The Bakersfield Californian from Bakersfield, California on October 12, 1944 · Page 7
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The Bakersfield Californian from Bakersfield, California · Page 7

Bakersfield, California
Issue Date:
Thursday, October 12, 1944
Page 7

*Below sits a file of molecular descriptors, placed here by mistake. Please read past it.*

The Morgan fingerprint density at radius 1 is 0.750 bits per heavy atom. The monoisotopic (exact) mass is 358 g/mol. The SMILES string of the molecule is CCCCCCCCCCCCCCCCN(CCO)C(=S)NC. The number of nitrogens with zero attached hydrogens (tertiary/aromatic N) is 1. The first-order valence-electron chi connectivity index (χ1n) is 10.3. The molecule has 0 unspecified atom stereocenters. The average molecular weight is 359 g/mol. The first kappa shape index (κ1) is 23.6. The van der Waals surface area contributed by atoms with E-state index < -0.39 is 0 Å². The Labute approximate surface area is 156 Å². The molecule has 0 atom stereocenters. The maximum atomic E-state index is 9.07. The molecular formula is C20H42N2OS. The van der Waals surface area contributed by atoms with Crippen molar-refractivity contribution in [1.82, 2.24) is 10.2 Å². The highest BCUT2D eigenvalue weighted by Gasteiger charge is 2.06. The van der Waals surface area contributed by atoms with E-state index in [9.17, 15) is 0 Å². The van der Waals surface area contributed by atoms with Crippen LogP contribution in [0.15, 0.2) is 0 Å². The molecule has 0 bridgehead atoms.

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Fresno Teacher to Speak in Maricopa TktAHICOPA, Oct. 11.—Thursday evening in the high school auditorium the Maricopa P. T. A. will present in a special lecture and discussion Miss Helen Shafer, reading epccialist froir Fresno State College. In announcing complete arrangements Mrs. Mabel Moore, president of Maricopa P. T. A., extends an Invitation to 'all P. T. A. members and school faculty members of the "West Side. Miss Shafer has conducted many studies into the teaching of reading to students on all levels. i Mrs. Moore will conduct a brief reftular P. T. A. meeting and refresh- !»nents will be served. In charge of ;thn social program for the evening ,^vill be Mrs. Henry Elissague, chair- 'man, assisted by Mesdames Ruth iRoscoe, Violet Kussell, Sybil Green, jl^uke Munding, Jackson O. Carter, Carl D. Winne and "VVilma Webb. KKRMANENTWAVE 'Natural-looking curls and wave* now ; yours—easily, cool-ly, comfortably, •t home. Do it yourself. The amazing PERMANENT WAVE KIT contains everythingyou need,—permanent wave solution, curlers, shampoo and wave set. Easy •s putting your hair up in curlers. Insist on the genuine Charm-Kurl— America's largest selling home permanent wave kit. Get one today at •ny Department, Drug or 5 and lOc store. Imbnll and Stone nnil all dnm store'. IK Time for Religious Training Sought by Group in Taft TAFT, Oct. 12.—released time for religious instruction was the major issue brought before the Taft elementary school district, when members met in regular session this week in the office of the superintendent, Jarnes A. Joyce. A large delegation from Evangelical Released-Time Education, Inc., were present to obtain consent of the board of trustees to. bo ahead with the program. In accordance with a law passed by the state Legislature in 1943. which makes it permissable to allow children of the public schools to be released for one hour a week to attend classes for religious instruction, Evangelical Keleased-Time, Inc., a state-wide organization, represented in Taft by the First Rap- list Church, Assembly of God, Church of the Nazurcne, Foursquare lighthouse, Salvation Army, Gospel Tabernacle and First. Pentecostal is preparing to launch the program on the West Side. Among those who spoke during the meeting for the group were Dr. Paul J. Andreason, executive vice- president t>f Evangelical Released- Time Inc., from Los Angeles, the Reverend Peter K. Flaming of the First Baptist Church in Taft, and the Reverend S. C. Coates of the Church of the Nazarene, also of Taft. The Revend Carl L. Stocking, minister of the Methodist Church here, was present and spoke on behalf of the other churches In the com- \JLomt o \jtappy ZHeart CDiamonot 3UBIML! West's Largest Jewelers • 17 Stores to Serve You 1434 NINETEENTH STREIT • BAKERSFIELD VISION IS VITAL! ON C R E D I T I 6 MONTHS TO PAY NO INTIRBST NO EXTRAS CALL IN AND HAVI YOUR EYES EXAMINEDI *Your Broken Lens DUPLICATED! Prompt Service I *Carry an EXTRA PAIR of GLASSES With Youl ^Glasses Made to Your OWN Prescriptionl *Your Credit Is GOODI Open an Accoontl Your Eyes are Your Mott Precious Possession* Safeguard them by vlslttna an OPTOMETRIST at /earf every six months! Vision Is Vitall DR. HAROLD HASKELL OPTOMETRIST 1434 NINETEENTH STREET • BAKERSFIELD OFFICES CONVENIENTLY LOCATED ON THI MAIN FLOOR Two "shining cystal-likc balls held cleverly in a gold-color metal frame give this smart Top-Handle Bag that cost-much-more look. Handsome simulated patent and grain leathers...and a coin case to match. Black only. One of an exciting group at * mere :>»*. 2«95 MurJOftMMinr SEiaS. KOEKIICR HI d 1317 Nineteenth Street numity who would like to participate in the prog-ram, but who had not as yet completed their plans. The board withheld permission for the group to go ahead until the details could be worked out in a manner acceptible to the board, and Trustee David Gribben, acting as chairman for the evening, appointed a committee composed of two board members, Mrs. Ruth Caring and Mrs. Bonnie Boutwell, and of the principals of the schools involved and James A. .Joyce to meet with members of the chufch group for this purpose. Superintendent Joyce stated that the cafeteria was serving around 600 children a day and that they were crowded beyond reasonable capacity to efficiently care for the noeds of the children in the time alloted. His suggestion, which the board approved was that if suitalilp quarters could he found for the Krd Cross surgical dressing department, which has been tnoeting in the domestic science building at the Lincoln School, the overflow could be taken care of. James A. Wilson's resignation from the board was not accepted, instead he was given a. 90-day leave of absence. Doughnut Shop Is Open for Business Launching what Is believed to be a new enterprise for BakersfieUI, Ann Hawkins and Em Ingersol, long time local residents, have opened a doughnut shop at 1001 Nineteenth street where only doughnuts will be baked fresh hourly and served with coffee or sold In bulk for home consumption. The two business women will specialize exclusively in doughnuts but will offer all types. Science Club Slates Blood-Typing Project Blood typing fa to ho the first project of the i»>\vly 'm-guimed Bast Hal^j-sfield High School Science CluS/ according to Mrs. Betty Stanford, faculty advisor. Kach member of thf group will de- torniine to which blood group he belongs by testing his own blood with known types. Youthful science enthusiasts engaged In the project are William ]>.sley, Neil Pryor, Dean T_,inscott, Stuart Allen and Nell Welch. Science students must have a "B" average in science courses to bo eligible for membership in the club. The group will be associated with the Science Clubs of America. Ed Sewell Is Taft Chamber Speaker TAFT, Oct. 12.—Clarification of Proposition No. 9, was given by Ed Sewell at a recent meeting of the Chamber of Commerce. Dorothy Arndt, representing the Business and Professional Women's Club, urged voters to vote on November 11. A War Chest movie short "Memo to Joe" was shown to the members. Kenneth Prueltt announced the dates for the Sixth War Bond drive and Henry Barnes reported on the defense houses to be built. The meeting was conducted by President Kenneth Wenzell. AT FIRST SIGN OF A _ USEOpp CoidJprepaTationaiasidifecttid} Boys' Sport Coats Tweed herringbones or plaids in blue or brown. Padded shoulders, tapering to waist. Newest style for school, sport or evenings. Sizes 9 to 18. •See Label for Wool Content BOYS' WOOL SLACKS Well-tailored gabardines iu Fall colors. Sizes $f?.50 e to ic.. WOOL* COAT SWEATERS Plain colors and gay mixtures for all-occasion $1 .98 wear. *See label iu sweater -L BOYS' SLACK SUITS Blue or brown in size 4 to 10. Sturdily made. $O-J9 Easy to launder O PLAIN WOOL* MACKINAW Gay, bright plaids boys love. Worm and serviceable, too! Sizes 6 to 18. *See lubel for wool content 89c COMMANDO SWEAT SHIRT Choice of blue, wine or tan. Crew neck. Long sleeves. Sizes 8 to 16 BLAZER STRIPE SOCKS Strong, mercerized cottons. Gaily striped In Fall colors. Long wearing. Sizes 8 to 11 OUTING FLANNEL P. J.s Warm and cozy for cool nights. All sizes from $1.49 8 to 18 J. BOYS' NEW FELT HATS In Autumn shades of brown, blue tfnd tan. Smart $1.89 styles, too „ i SEARS, ROEBUCK and CO 1317 Nineteenth Street Phone 6-6501 4. gahtrtflelb Calffonrfgn Thursday, October 12, 1944 7 Toppers for Miss, 2 to 6 $O29 Bright, smart felts with embroidery. Cute little •% hats in bonnets or Dutch caps. Wool Plaid Jumpers $O98 Go everywhere . . . junipers in little plaids . . . with deep pleated skirls, shoulder strap styles. . . . Beige and Brown, navy and red. Sizes 2 to 0. BROADCLOTH BLOUSES . . . white and pastels, tailored like mom's. Sizes 2 to 6 Sweaters Sizes 8 to 16 $998 2 ON PURCHASES TOTAUNO »K) OR MOM • I OM / Smart school sweaters in all-wool worsted. Pullover and coat styles . . . 8 to 16. In a rainbow of gala colors. Sweaters Sizes 2 to 6 $O98 2 ... In pure, soft worsted wool. Neat coat sweaters for your moppet (2 to 0. Luscious colors . . . classic cut. SEARS, ROEBUCK and CO. 1317 Nineteenth Street Phone 6-6501 %Z£SS88$®&3S£8SM£Z New Gale Support Exceptionally strong support, sclentlflca}ly designed to aid in correcting figure and posture defects. Two automatic pull strap adjustments at each side baok. Pre-shruuk rayon brocaded coutil, moderately boned. UPLIFT BRASSIERE— with 0-inch boned diaphragm band. Rayou brocaded batiste. Tearose 1.25 1317 Nineteenth Street Phone 6-6501 2 Budget Priced Groups of Slips $ 1 Superbly tailored slip, Rayon satin or crepe beautifully cut of fine i n a white or tea rose rayon satin or crepe. slip in la or tailored 1 ca rose or white ... , , c - >m * E *» sizes 32 to 40. sl >' Ics - Slzes 40 to 52 Crinkle Crepe Nities Choose sizes 34 to 40 in peach, blue <£-^ QO or white. Comfy to wear. Require 1 no ironing •*• Crinkle Crepe Pajamas . . .Clever pullover style every girl loves to wear. Easy to launder. Sizes 32 to 40. Pastels Outing Flannel Nities So soft! So warm! So practical. Color striped. Sizes 34 to 44 Extra Sizes 46 to 56, $1.59 $139 Rayon Crepe Nities Beautiful floral printed designs on peach, white, pink or blue. Tailored style. Sizes 32 to 40 Sheer Rayon Hosiery 1 $998 86 These are the new Royal Purple rayou stockings, especially designed for your "best dress" occasions. ... Their cotton reinforced toe avoids holes ... and they're full fashioned, as are all tine stockings. . . . Fall colors. Si/cs S'/i to Smart Anklets .. . Turned and straight cuffs. Wonderful colors for fall. Sizes IVt to ll Others 19c to 35c SEARS, ROEBUCK and CO 1317 Nineteenth Street